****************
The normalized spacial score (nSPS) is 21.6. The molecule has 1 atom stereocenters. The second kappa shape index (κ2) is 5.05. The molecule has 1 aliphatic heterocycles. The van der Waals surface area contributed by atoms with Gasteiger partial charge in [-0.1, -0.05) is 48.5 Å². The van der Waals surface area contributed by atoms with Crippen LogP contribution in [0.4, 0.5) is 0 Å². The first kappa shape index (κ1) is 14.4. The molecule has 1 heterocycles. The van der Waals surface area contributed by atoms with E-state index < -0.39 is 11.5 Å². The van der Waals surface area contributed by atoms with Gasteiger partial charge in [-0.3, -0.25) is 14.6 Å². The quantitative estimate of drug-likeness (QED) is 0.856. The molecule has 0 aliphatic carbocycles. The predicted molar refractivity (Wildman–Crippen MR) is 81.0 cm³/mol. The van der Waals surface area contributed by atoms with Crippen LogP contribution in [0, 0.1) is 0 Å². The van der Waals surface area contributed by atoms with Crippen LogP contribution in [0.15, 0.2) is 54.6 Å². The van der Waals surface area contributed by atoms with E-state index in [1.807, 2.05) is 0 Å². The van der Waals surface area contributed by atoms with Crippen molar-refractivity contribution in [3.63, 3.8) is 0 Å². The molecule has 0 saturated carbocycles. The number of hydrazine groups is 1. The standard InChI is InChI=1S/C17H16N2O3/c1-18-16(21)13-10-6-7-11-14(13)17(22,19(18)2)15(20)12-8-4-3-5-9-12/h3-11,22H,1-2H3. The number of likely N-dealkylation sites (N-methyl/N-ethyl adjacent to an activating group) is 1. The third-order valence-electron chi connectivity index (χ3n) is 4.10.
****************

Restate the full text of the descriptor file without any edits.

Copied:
The normalized spacial score (nSPS) is 21.6. The molecule has 1 atom stereocenters. The second kappa shape index (κ2) is 5.05. The molecule has 1 aliphatic heterocycles. The van der Waals surface area contributed by atoms with Gasteiger partial charge in [-0.1, -0.05) is 48.5 Å². The van der Waals surface area contributed by atoms with Crippen LogP contribution in [0.4, 0.5) is 0 Å². The first kappa shape index (κ1) is 14.4. The molecule has 1 heterocycles. The van der Waals surface area contributed by atoms with E-state index < -0.39 is 11.5 Å². The van der Waals surface area contributed by atoms with Gasteiger partial charge in [-0.3, -0.25) is 14.6 Å². The quantitative estimate of drug-likeness (QED) is 0.856. The molecule has 0 aliphatic carbocycles. The predicted molar refractivity (Wildman–Crippen MR) is 81.0 cm³/mol. The van der Waals surface area contributed by atoms with Crippen LogP contribution in [0, 0.1) is 0 Å². The van der Waals surface area contributed by atoms with Crippen LogP contribution in [0.15, 0.2) is 54.6 Å². The van der Waals surface area contributed by atoms with E-state index in [1.807, 2.05) is 0 Å². The van der Waals surface area contributed by atoms with Crippen molar-refractivity contribution in [3.63, 3.8) is 0 Å². The molecule has 0 saturated carbocycles. The number of hydrazine groups is 1. The standard InChI is InChI=1S/C17H16N2O3/c1-18-16(21)13-10-6-7-11-14(13)17(22,19(18)2)15(20)12-8-4-3-5-9-12/h3-11,22H,1-2H3. The number of likely N-dealkylation sites (N-methyl/N-ethyl adjacent to an activating group) is 1. The third-order valence-electron chi connectivity index (χ3n) is 4.10.